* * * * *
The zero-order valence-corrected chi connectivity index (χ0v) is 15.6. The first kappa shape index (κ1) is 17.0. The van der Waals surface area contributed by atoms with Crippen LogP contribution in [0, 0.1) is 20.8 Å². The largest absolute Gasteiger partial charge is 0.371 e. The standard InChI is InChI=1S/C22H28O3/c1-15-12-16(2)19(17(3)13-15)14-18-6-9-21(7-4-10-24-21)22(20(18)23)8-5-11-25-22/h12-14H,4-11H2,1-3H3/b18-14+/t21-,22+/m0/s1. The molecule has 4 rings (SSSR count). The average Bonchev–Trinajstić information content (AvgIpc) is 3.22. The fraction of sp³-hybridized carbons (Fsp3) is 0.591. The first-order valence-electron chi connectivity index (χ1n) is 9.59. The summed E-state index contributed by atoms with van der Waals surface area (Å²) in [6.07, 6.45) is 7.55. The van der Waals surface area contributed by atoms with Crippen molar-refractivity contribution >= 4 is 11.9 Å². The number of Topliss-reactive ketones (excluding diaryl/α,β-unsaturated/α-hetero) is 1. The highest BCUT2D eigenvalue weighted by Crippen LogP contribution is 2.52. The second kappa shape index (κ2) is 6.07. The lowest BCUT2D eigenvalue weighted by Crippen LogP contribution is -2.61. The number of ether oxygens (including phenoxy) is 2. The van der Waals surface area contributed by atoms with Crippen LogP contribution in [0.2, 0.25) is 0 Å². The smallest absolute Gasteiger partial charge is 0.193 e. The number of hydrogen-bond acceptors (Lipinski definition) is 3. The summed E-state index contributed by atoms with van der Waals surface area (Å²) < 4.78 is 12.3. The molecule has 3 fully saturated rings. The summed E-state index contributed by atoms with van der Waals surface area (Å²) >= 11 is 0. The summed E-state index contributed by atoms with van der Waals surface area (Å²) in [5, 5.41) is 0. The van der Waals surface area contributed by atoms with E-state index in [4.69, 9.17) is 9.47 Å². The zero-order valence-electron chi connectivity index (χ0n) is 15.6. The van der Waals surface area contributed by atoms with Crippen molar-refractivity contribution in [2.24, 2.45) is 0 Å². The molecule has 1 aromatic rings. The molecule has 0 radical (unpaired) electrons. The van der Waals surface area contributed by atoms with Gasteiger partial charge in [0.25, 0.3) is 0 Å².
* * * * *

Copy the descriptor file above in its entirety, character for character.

The zero-order valence-corrected chi connectivity index (χ0v) is 15.6. The first kappa shape index (κ1) is 17.0. The van der Waals surface area contributed by atoms with Crippen LogP contribution in [0, 0.1) is 20.8 Å². The largest absolute Gasteiger partial charge is 0.371 e. The standard InChI is InChI=1S/C22H28O3/c1-15-12-16(2)19(17(3)13-15)14-18-6-9-21(7-4-10-24-21)22(20(18)23)8-5-11-25-22/h12-14H,4-11H2,1-3H3/b18-14+/t21-,22+/m0/s1. The molecule has 4 rings (SSSR count). The average Bonchev–Trinajstić information content (AvgIpc) is 3.22. The fraction of sp³-hybridized carbons (Fsp3) is 0.591. The first-order valence-electron chi connectivity index (χ1n) is 9.59. The summed E-state index contributed by atoms with van der Waals surface area (Å²) in [6.07, 6.45) is 7.55. The van der Waals surface area contributed by atoms with Crippen molar-refractivity contribution >= 4 is 11.9 Å². The number of Topliss-reactive ketones (excluding diaryl/α,β-unsaturated/α-hetero) is 1. The highest BCUT2D eigenvalue weighted by Crippen LogP contribution is 2.52. The second kappa shape index (κ2) is 6.07. The lowest BCUT2D eigenvalue weighted by Crippen LogP contribution is -2.61. The number of ether oxygens (including phenoxy) is 2. The van der Waals surface area contributed by atoms with Crippen LogP contribution in [0.2, 0.25) is 0 Å². The smallest absolute Gasteiger partial charge is 0.193 e. The number of hydrogen-bond acceptors (Lipinski definition) is 3. The summed E-state index contributed by atoms with van der Waals surface area (Å²) < 4.78 is 12.3. The molecule has 3 fully saturated rings. The summed E-state index contributed by atoms with van der Waals surface area (Å²) >= 11 is 0. The summed E-state index contributed by atoms with van der Waals surface area (Å²) in [5, 5.41) is 0. The van der Waals surface area contributed by atoms with E-state index in [4.69, 9.17) is 9.47 Å². The zero-order valence-electron chi connectivity index (χ0n) is 15.6. The van der Waals surface area contributed by atoms with Crippen molar-refractivity contribution in [2.24, 2.45) is 0 Å². The molecule has 1 aromatic rings. The molecule has 0 radical (unpaired) electrons. The van der Waals surface area contributed by atoms with Gasteiger partial charge in [0.25, 0.3) is 0 Å².